When You’re Not Certain, You’ve Got to Become an Explorer of Your World!

“What are you going to do after DU!?” With two months away from graduation it’s likely that most encounters with family, friends, and professors lead to some variation of this question and you might not have an answer.

And, if you’re not at that transition point of graduation, then perhaps you’re in the midst of your undergraduate journey and uncertain about what major to pursue and constantly being bombarded with, “What are you majoring in?”  Whatever the case, being in a space of uncertainty can induce all sorts of anxiety, doubt, and questioning, especially when receiving pressure to have it all figured out.

Give yourself permission to ‘not know,’ and consider reframing that uncertainty to one of exploration, which offers you room to pause and reflect. And, consider engaging the steps below as a process to move you towards a state of relative clarity, at least in knowing your first next steps.

 1. Conduct an Archaeological Dig— Create some space in your week to pause and evaluate your past and current experiences. What jobs, volunteer experiences, clubs or organizations have you been a part of? Have you traveled, nurtured a particular hobby, sport, or other activity? What did you most enjoy about these things? Least enjoy? Why? What skills did you cultivate through those experiences; and, what came easily and naturally to you? Of those skills and talents, which were most rewarding and satisfying to use? Why? Write your answers down.

2. Return to Your Youth—…and, answer this question: What was it I most loved to do as a kid? Whatever the answer, start to unpack what it was about that thing, or activity, that was most engaging, rewarding, or meaningful, because embedded in your response are clues to where you’re likely to be happy and motivated. Even if the same five people answer: ‘playing with Legos,’ their reasons will be different. One individual might explain that they loved starting with nothing and the process of creating something; while another might describe how their imaginations became activated when crafting a story that corresponded to the Lego world they built. While the answer to a major, or your career isn’t to necessarily pursue Lego building, though it’s an option, take note on how the elements of where you were most engaged could translate into a future role, or area of study, such as a field that leverages your creativity and design thinking.

3.  Become an Expert Observer— Each day, start tracking where you light up, what captivates you, and engages you. Notice what are you doing when you lose track of time, and on the contrary, pay attention to what drains you of energy and where you check out, or become disengaged. These details offer clues to where you’re likely to be motivated and vice versa.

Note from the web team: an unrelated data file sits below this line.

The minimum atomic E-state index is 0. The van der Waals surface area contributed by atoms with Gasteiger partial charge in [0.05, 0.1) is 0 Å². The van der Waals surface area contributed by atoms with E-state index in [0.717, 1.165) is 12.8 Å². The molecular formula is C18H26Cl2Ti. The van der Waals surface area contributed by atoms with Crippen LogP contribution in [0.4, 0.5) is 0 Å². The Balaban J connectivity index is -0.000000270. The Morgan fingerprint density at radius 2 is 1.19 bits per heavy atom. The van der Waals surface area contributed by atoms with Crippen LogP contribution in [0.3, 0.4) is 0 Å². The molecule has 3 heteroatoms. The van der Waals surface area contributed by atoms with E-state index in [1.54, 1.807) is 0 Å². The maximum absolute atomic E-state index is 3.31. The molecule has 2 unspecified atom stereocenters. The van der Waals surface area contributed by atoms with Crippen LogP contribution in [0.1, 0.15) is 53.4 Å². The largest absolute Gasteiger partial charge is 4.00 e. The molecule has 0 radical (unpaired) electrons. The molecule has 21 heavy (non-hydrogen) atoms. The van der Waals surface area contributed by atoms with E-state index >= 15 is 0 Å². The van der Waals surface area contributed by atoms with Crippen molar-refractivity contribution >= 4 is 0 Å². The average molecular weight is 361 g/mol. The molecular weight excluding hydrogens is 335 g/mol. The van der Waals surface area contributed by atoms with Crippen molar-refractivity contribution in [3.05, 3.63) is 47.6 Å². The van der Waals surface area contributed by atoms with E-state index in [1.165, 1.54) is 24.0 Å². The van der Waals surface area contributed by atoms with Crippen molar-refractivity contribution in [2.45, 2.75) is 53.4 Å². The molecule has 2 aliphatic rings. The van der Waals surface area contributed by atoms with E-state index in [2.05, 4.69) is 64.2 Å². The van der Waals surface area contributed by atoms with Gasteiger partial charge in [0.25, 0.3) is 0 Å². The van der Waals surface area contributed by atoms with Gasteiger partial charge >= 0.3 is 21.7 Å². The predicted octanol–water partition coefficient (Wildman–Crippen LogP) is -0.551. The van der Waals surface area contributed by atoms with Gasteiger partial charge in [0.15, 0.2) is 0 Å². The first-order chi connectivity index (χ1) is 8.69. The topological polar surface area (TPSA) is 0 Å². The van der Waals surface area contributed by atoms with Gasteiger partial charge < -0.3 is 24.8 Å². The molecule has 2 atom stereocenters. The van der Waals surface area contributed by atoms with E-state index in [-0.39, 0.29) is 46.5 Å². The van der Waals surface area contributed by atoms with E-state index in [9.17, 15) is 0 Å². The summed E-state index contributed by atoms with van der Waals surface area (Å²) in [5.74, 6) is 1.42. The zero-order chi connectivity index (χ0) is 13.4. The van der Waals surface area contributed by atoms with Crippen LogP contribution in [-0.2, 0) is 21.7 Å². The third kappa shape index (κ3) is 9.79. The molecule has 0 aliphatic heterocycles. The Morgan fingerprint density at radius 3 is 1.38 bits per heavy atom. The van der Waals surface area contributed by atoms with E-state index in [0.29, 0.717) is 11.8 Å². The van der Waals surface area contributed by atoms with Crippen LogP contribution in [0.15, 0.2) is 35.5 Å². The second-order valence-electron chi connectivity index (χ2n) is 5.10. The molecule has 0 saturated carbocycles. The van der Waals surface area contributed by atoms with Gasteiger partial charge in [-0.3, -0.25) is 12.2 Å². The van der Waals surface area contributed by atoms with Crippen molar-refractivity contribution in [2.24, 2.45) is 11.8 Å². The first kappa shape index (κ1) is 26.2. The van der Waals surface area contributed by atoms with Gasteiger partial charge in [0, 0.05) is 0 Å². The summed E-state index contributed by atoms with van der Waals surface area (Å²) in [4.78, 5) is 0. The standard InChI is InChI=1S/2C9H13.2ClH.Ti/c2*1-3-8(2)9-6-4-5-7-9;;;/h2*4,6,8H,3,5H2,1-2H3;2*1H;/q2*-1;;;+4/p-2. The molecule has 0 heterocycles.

4. Pursue your Curiosity— When Steve Jobs dropped out of college he took a calligraphy class just for fun and simply out of interest. Fast forward to the launch of his first Apple computer and it turns out the font he used had been informed by that seemingly random calligraphy class. So, pursue curiosity, because you never know where it will lead. Experiment! Take a class that piques your interest, engage a hobby you’ve been wanting to reignite, attend a lecture, take a road trip, watch a documentary, go swing dancing; whatever it is, you’ve got to get out in the world and have experiences, because it is through experiences upon which we can reflect and learn about ourselves, discovering where we come alive and when our unique talents and personality shine through.

5. Connect the Dots—Brainstorm on the Intersections of your interests, talents, and values. What do you want to do and where do you want to have an impact? (i.e.—be a champion for individuals with learning differences, conserve the environment, build self-esteem, etc.)? Where are you wanting to plug in? (i.e.—Blogging, education/training, fundraising, data analytics, developing a community support group, lobbying, etc.).

6. Seek out Humans— Find the people at the intersection of your interests and meet them! Go pick their brain and build those connections. Use the LinkedIn alumni page and Pioneer Connect to identify alumni who are doing the very things that pique your interest, or for which you’re curious. Request an informational interview to learn more about the nature of their job, the industry, and their career journey. You might also find relevant organizations via Guidestar.

7. Be Kind to Yourself—The decision-making process can be overwhelming for some people; as such, engage daily practices of self-care, whether it’s meditation, journaling, eating healthy foods, getting your body moving through yoga, or other types of exercise. And, keep connected to the community, whether through your friends, family, or other individuals you find supportive.

By Carolyn Sommers

By Carolyn Sommers
Carolyn Sommers Assistant Director of Career & Professional Development